There are two ways to approach the stock market. The first, which is extremely popular, is betting on the ups and downs, to treat stocks like a gambler betting on black or red at the roulette wheel. The problem with this approach is that the stock market becomes a casino, and the house usually wins.
The alternative is to recognize stocks are pieces of businesses. Businesses create wealth by becoming more valuable because they generate growing profits, which can be distributed – even though they may not be.
Build value, ignore price
The process of a business creating wealth is a simple one, in theory. It’s much harder on the ground of course, requiring skill, intestinal fortitude, experience, teamwork, and a healthy dose of good fortune.
A company starts with some capital that has been contributed by its shareholders. If the venture is successful, the investment will generate revenues in excess of expenses, and a profit will accrue. This profit can then be distributed but may instead be reinvested, which builds on the original equity contributed and, therefore, the value of the enterprise.
Think about it this way; a bank account is opened with $100,000 and earns a 20 per cent return from the interest in its first year. Now you must agree that would be a very special and valuable bank account. In fact, given that interest rates on term deposits, at the time of writing, are about four per cent, you could sell the special bank at an auction and someone would bid a lot more than the $120,000 it now has deposited after the first year.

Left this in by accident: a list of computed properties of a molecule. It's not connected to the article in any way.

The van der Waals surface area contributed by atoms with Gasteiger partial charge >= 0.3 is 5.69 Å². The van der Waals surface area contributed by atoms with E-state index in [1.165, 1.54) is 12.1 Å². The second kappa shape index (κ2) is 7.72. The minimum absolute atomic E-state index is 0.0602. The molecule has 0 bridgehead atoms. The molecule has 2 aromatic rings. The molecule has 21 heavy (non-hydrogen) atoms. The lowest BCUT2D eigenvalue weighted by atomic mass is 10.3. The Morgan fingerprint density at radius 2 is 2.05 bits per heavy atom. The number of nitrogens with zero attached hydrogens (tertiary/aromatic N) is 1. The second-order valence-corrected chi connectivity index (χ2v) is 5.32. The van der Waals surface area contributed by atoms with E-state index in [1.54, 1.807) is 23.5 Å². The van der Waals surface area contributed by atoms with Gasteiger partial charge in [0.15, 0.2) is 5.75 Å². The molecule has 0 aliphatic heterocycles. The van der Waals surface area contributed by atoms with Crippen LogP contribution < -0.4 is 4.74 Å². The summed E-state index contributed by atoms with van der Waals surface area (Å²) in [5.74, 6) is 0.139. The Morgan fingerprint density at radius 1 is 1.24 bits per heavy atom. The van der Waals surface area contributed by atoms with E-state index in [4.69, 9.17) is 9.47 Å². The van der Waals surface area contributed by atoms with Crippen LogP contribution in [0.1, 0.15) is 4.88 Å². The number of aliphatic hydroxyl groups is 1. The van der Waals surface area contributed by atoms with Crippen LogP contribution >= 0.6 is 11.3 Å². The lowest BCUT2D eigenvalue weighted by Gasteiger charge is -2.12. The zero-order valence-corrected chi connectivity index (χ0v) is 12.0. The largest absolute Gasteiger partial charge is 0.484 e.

I wouldn’t be surprised if someone paid four or five times the balance of the bank account to own it. If they thought there was going to be a recession, or they thought interest rates might fall again, they’d be falling over themselves to own that special bank account for perhaps $500,000.
And if the bank account continued to earn 20 per cent annually for thirty years and the owner reinvested that interest, that bank account would have an equity balance of over $27 million and still be earning 20 per cent. Auction a $27 million bank account earning 20 per cent per annum and you can expect to see bids of more than $100 million (subject to interest rates at the time).
Can you see what I’ve done? I’ve just explained how businesses build wealth and how the stock market (the auction house) prices them.
The second approach to the stock market is to buy shares in those businesses that are able to sustainably generate high returns on their equity, and to wait for the wealth creation process to do its thing.
Of course, while you are letting the years pass and while the business performs its wealth-creation miracle, the auction house will be open. On some days, the attendees will be jovial and full of optimism, paying insanely high prices for the ‘bank accounts’ being auctioned. At other times they will be depressed and despondent, only thinking the worst.
Their moods however have nothing to do with the quality of that bank account that continues to earn 20 per cent per annum. Their mood is instead influenced by exogenous factors such as whether Donald Trump will be re-elected, or whether China’s unemployment rate is rising or falling. These things affect the ‘price’ of the bank accounts being auctioned but they have nothing to do with their ‘value’ or worth.